Covid-19 & the Language of War

There is a war being fought, not only against the Coronavirus, but a war on and through language. In the UK, we have been ‘enlisted’ to ‘fight’ the pandemic by respecting social distancing and supporting our neighbours. Photos of health workers donning masks (not gas masks, but still redolent of military preparedness), references to the ‘front line’ and key workers being hailed as ‘national heroes’ have dominated the national discussion. A daily death toll is reported and our closest ally, President Trump has said, ‘we are at war’ with an ‘invisible enemy’. Prime Minister Boris Johnson, an early ‘casualty’ himself, has delivered galvanising speeches while hunkered down in his Downing Street bunker. And a 99-year-old war veteran has become a talisman for British spirit by completing laps of his garden to raise money for the National Health Service. The sentiment of togetherness is most inspiring, and the heightened vigilance is necessary, but is the bellicose tone and vilification of the virus really the most effective way to improve the nation’s health security? This article is a semiotic analysis of the framing of government response the COVID-19 crisis, and a consideration of other approaches that could indicate ways forward.

 

Semiotics is the inter-disciplinary study of signs and meaning. It is a technique developed in academia – now applied to many fields – devoted to looking at the way meaning is constructed through all sign systems including images and language. It helps us to better understand the power of associative thinking. Metaphor is not only has a vital role in language but it underpins the way we think.

 

Metaphors We Live By

In 1980, the US cognitive scientists Lakoff and Johnson wrote an influential book entitled Metaphors we Live By. Their point was that metaphors are not just for poets or sophists but are hardwired into our conceptual systems for making sense of the world and determining how we think – e.g. up being good, bad being down, or for instance thinking of our lives as a journey or a path. A metaphor is about describing one thing in the language of another but the source domain, what we are using to draw the parallel, is never neutral and brings its own taints and constraints. Their point is that by switching the metaphor, we tangibly impact how we reason, what conclusions we come to and what is even ‘thinkable’. They say that metaphors “sanction actions, justify inferences and help us set goals.”

 

I conducted a study of the semiotics of air purification in the USA. The products used codes and language borrowed from war – describing product functionality as 'seeking out, locking onto and neutralising airborne threats' extirpating the air of any threat and demonising dust mites and other particulates! This hyperbole distracted from other (homeopathic etc) solutions. This is one of the big dangers of the war discourse which blinds us to more sustainable, more counter-intuitive remedies.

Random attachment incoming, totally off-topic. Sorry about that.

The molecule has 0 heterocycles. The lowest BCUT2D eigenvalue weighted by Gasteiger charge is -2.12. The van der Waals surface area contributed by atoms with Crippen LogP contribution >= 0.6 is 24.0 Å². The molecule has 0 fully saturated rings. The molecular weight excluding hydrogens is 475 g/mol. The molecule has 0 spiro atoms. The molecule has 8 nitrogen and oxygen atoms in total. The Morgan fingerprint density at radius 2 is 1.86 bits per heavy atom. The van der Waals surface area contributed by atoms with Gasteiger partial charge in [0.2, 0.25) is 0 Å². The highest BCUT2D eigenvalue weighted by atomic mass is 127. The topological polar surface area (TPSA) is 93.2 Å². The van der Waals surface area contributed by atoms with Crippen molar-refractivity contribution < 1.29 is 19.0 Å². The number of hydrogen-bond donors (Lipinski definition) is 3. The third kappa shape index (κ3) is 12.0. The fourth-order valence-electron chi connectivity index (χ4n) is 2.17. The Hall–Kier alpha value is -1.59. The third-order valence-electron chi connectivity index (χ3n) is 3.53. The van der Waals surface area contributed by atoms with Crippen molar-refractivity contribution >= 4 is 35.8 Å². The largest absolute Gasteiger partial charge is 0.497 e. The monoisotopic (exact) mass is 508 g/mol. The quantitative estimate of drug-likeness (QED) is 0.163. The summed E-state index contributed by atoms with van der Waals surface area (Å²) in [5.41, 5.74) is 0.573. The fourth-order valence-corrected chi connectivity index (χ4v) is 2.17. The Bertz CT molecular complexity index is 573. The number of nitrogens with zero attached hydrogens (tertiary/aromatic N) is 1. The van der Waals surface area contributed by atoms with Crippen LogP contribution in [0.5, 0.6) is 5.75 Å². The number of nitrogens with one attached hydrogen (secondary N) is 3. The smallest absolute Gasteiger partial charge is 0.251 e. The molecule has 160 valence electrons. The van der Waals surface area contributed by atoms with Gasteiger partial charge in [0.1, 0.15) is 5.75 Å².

This marketing technique is time-honoyred, in politics as well as in the corporate world. The US government’s war on drugs employed the vocabulary of warfare too and enabled the hypocrisy of allowing the demand to remain by focusing only on supply. Lakoff and Johnson cite President Jimmy Carter ‘deploying’ (it is extremely difficult not to adopt this war language) a war lexicon around the energy crisis: “The WAR metaphor highlighted certain realities and hid others. The metaphor was not merely a way of viewing reality; it constituted a license for policy change and political and economic action, it is important to realise that this was not the only metaphor available”. There is wilful denial in clinging to warlike words.

 

It is also a way of distracting from the real war going on – that on civil liberties. The shock doctrine conditions of lockdown have given opportunities to authoritarian governments to rush through rafts of illiberal legislation. Human Rights Watch has sounded the alarm on the threat to civil liberties.

 

Strange Security Scenario

 

War posits a relatively simple, us and them binary. But who is us and them in this strange scenario? And where is the front? Surely the frontier is both inside and out. This is part of the dread of this virus, like a contemporary horror movie, it lives within, amongst us, perhaps already infiltrates us.